Romanticism and the Tyrannies of Distance
10-12 February 2011
Call For Papers
This is the first of the biennial conferences planned for the newly founded Romantic Studies Association of Australasia (RSAA), to take place at the University of Sydney from Thursday to Saturday, 10-12 February 2011.
THE EAST COAST of New Holland was discovered and mapped by Captain James Cook, its flora and fauna recorded and categorised by Joseph Banks and Daniel Solander, in the autumn of 1770, the same year that saw the births on the other side of the world of Wordsworth and Beethoven, making the origin and establishment of the modern Australian nation coincident with the origin and establishment of what we conventionally, if controversially, refer to as the Romantic period. This coincidence, though only one of a number of reasons for forming a confederation of Australasian Romanticists, is nonetheless a compelling one, and we invite scholars of the period from all over the world, as well as from Australia and New Zealand, to join us in marking and celebrating the foundation of the RSAA with a major scholarly event.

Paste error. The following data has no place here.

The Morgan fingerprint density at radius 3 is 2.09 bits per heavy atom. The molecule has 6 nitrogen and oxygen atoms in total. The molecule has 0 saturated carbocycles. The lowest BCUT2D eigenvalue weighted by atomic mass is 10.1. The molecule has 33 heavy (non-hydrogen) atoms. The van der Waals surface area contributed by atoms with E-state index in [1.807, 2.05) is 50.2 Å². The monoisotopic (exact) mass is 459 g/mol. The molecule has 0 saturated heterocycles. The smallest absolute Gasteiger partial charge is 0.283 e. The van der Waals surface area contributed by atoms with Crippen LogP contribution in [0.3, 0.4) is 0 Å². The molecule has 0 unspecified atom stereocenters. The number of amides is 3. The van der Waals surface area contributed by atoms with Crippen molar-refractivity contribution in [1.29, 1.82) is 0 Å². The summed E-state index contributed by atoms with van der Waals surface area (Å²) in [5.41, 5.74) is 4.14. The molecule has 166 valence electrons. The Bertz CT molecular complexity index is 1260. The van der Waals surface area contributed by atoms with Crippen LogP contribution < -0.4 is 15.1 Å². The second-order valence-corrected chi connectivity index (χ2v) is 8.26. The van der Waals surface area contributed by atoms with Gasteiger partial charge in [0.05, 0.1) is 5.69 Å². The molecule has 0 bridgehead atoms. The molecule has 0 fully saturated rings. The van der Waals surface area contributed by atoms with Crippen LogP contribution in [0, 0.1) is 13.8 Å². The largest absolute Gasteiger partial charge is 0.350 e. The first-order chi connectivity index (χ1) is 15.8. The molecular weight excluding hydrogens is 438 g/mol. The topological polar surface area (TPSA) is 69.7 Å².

The theme of the conference will be ‘Romanticism and the Tyrannies of Distance’, after the Australian historian Geoffrey Blainey’s now classic account of the way the geographical remoteness of Australia has shaped its history and identity. From here, it is but a small step to seeing the way in which all kinds of distance – and the will to overcome distance – conditioned and challenged the writers and thinkers of the late eighteenth and early nineteenth centuries. Indeed, in the spirit of new beginnings, scholars are encouraged to use the historical distance of the early twenty first century and the geographical and cultural distance of the Great South Land to reconceptualise the geographical and cultural field of Romantic studies.
University of Sydney
Deirdre Coleman holds the Robert Wallace Chair of English at the University of Melbourne and is the author of Coleridge and The Friend, 1809-10 (Oxford, 1988) and Maiden Voyages and Infant Colonies: Two Women’s Travel Narratives of the 1790s (Leicester, 1999), and of the major study of Romantic Colonization and British Anti-Slavery (Cambridge, 2005). She is currently writing a biography of the flycatcher Henry Smeathman.
Nicholas Roe is Professor of English at the University of St Andrews, founding editor of the journal Romanticism, and the author of several other books that have helped shape the course of Romantic studies over the last twenty five years, beginning with Wordsworth and Coleridge: The Radical Years (Oxford, 1988), and including The Politics of Nature: William Wordsworth and Some Contemporaries (Basingstoke, 1992), Keats and History (Cambridge, 1995), John Keats and the Culture of Dissent (Oxford, 1997), and Fiery Heart: The First Life of Leigh Hunt (London, 2005). He is currently writing a new biography of John Keats for Yale University Press, and is Chair of the Keats House Foundation, Hampstead.